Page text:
How to Make Cut Flowers Last Longer

Whether you fancy roses, tulips, daffodils or supermarket bouquets, take note of these simple tips for adding longevity to your favorite fresh-cut flowers.

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Brighten Your Space With Fresh Flowers

Adding fresh-cut flowers is the quickest and easiest way to add life to any room. With so many choices out there, it's difficult to know which flowers will work best for your space with regard to care, safety and upkeep. Take note of these simple tips to bring a touch of the outdoors into your own home with minimal fuss.

Transporting Flowers Home

The time between picking out flowers and getting them home is the most crucial, due mostly to how quickly stems can dry out. Ensure proper hydration by keeping a basic five-gallon home improvement store bucket in the back of your car. Add approximately four inches of water to the bottom of the bucket and your flowers are certain to handle the trek home.

Picking a Vase or Vessel

One of the most important factors in regard to displaying cut flowers is using the proper vase or vessel. If extra-tall flowers are put into a vase that's too low, the top-heavy stems can start to bend, then possibly break. To widen the range of flowers for use in your home, consider keeping a collection of vases in various shapes, sizes, depths, heights and finishes.

Washing Vases With Soap + Bleach

One of the easiest ways to cause harm to fresh-cut flowers is by placing them into a vase or vessel which has not been thoroughly cleaned. After your previous flowers have been removed, a layer of debris and bacteria is left behind. This bacteria can quickly harm fresh flowers and lead to rapid decay. To fully clean a vase or vessel, rinse it with hot water, dishwashing soap and bleach.

Following Bouquet Instructions

Although basic care and instructions may seem universal for all cut flowers, special handling may come into play depending on the origin of particular species. Non-indigenous flowers traveling long distances may require more immediate care than those which are locally grown. Be sure to always read the basic directions before removing cut flowers from their wrapping.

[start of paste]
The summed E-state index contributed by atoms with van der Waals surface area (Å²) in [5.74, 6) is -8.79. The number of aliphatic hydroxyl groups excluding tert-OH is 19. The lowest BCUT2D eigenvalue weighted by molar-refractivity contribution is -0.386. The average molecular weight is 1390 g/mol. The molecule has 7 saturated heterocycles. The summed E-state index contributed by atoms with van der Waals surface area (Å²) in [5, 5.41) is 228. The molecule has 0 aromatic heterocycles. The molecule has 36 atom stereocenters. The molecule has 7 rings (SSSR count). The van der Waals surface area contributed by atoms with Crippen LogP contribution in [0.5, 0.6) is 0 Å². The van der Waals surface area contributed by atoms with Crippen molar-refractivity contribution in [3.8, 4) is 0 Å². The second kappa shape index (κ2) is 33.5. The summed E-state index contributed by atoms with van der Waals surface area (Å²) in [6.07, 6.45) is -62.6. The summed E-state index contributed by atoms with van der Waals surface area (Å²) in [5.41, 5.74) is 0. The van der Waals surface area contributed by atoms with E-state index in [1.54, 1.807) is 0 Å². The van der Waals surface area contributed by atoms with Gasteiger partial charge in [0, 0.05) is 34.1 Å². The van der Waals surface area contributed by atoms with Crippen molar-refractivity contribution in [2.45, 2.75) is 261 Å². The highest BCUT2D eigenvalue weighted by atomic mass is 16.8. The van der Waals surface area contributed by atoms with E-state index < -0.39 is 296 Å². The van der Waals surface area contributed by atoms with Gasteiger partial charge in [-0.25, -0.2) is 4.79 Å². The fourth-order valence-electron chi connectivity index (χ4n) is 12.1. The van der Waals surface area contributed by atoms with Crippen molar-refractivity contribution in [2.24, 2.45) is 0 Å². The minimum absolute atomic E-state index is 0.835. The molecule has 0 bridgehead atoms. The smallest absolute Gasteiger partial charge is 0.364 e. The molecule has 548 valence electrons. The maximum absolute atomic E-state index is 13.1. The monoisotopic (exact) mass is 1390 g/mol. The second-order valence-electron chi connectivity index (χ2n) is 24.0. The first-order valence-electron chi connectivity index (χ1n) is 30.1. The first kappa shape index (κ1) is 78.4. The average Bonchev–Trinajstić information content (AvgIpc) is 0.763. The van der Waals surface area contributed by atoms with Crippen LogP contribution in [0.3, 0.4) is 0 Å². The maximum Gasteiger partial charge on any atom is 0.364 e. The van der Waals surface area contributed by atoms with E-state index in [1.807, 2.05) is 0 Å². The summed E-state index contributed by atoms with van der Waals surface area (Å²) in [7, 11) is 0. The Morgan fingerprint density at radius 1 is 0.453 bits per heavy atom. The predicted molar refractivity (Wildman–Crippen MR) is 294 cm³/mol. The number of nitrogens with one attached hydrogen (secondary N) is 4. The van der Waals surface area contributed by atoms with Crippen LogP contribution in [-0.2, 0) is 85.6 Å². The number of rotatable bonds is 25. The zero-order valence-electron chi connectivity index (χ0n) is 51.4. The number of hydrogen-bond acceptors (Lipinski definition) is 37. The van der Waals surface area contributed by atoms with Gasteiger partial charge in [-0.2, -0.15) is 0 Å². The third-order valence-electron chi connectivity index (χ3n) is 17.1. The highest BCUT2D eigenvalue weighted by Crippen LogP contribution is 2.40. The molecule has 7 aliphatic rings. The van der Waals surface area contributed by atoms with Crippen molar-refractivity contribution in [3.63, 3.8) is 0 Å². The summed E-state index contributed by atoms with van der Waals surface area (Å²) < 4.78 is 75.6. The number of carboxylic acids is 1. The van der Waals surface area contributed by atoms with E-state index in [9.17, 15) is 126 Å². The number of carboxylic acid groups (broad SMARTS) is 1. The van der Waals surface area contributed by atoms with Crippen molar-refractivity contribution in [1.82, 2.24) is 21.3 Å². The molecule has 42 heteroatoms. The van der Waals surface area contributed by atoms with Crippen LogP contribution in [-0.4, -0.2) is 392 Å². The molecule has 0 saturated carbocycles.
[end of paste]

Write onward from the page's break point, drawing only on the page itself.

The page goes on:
Using Floral Shears

A key trick in cutting flower stems correctly is to invest in floral shears and making sure their edges remain sharp. When basic scissors are used to cut stems, the vessels which transport water up into the stems are easily damaged from the blunt side of the scissors, causing the flower to quickly deteriorate. Sharp floral shears will create a perfectly clean cut through the stem, allowing proper water flow through vessels and up into the flower itself.

Cutting Stems Underwater

One of the most important steps to ensuring longevity to your flowers is the proper cutting of the stem. The best way to do this is underwater and at a slight angle, roughly one to two inches above the existing end using sharp shears. When a flower's stem is initially cut from its place of origin, the flower itself loses all access to water through its original root system. By cutting the flower underwater, you are immediately allowing the flower to absorb any lost water caused by its initial removal.

Adding Floral Food

Oftentimes, homeowners neglect packets of floral food which come attached to bouquets. It's important not to skip adding floral food to vessels since its purpose is to eliminate bacteria and add nutrients to stems once mixed with water. If your bouquet didn't come with floral food, it can be picked up for free or at a minimal cost from the floral section of your local supermarket.

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